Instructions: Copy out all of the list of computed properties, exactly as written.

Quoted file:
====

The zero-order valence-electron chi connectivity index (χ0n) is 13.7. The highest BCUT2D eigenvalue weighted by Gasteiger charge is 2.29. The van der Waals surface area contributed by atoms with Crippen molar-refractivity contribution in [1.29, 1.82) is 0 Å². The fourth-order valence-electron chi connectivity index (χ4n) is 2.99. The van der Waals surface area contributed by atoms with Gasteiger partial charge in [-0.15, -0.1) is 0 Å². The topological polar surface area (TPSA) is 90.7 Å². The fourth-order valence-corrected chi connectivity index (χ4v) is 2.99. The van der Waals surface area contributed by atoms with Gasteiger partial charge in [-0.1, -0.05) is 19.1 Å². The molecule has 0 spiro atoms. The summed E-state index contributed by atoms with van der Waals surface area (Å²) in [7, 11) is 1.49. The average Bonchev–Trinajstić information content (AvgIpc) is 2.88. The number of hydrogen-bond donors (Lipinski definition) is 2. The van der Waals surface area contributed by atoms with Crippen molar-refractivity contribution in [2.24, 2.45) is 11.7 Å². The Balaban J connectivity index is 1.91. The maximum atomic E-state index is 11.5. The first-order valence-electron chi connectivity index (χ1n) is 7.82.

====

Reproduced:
The zero-order valence-electron chi connectivity index (χ0n) is 13.7. The highest BCUT2D eigenvalue weighted by Gasteiger charge is 2.29. The van der Waals surface area contributed by atoms with Crippen molar-refractivity contribution in [1.29, 1.82) is 0 Å². The fourth-order valence-electron chi connectivity index (χ4n) is 2.99. The van der Waals surface area contributed by atoms with Gasteiger partial charge in [-0.15, -0.1) is 0 Å². The topological polar surface area (TPSA) is 90.7 Å². The fourth-order valence-corrected chi connectivity index (χ4v) is 2.99. The van der Waals surface area contributed by atoms with Gasteiger partial charge in [-0.1, -0.05) is 19.1 Å². The molecule has 0 spiro atoms. The summed E-state index contributed by atoms with van der Waals surface area (Å²) in [7, 11) is 1.49. The average Bonchev–Trinajstić information content (AvgIpc) is 2.88. The number of hydrogen-bond donors (Lipinski definition) is 2. The van der Waals surface area contributed by atoms with Crippen molar-refractivity contribution in [2.24, 2.45) is 11.7 Å². The Balaban J connectivity index is 1.91. The maximum atomic E-state index is 11.5. The first-order valence-electron chi connectivity index (χ1n) is 7.82.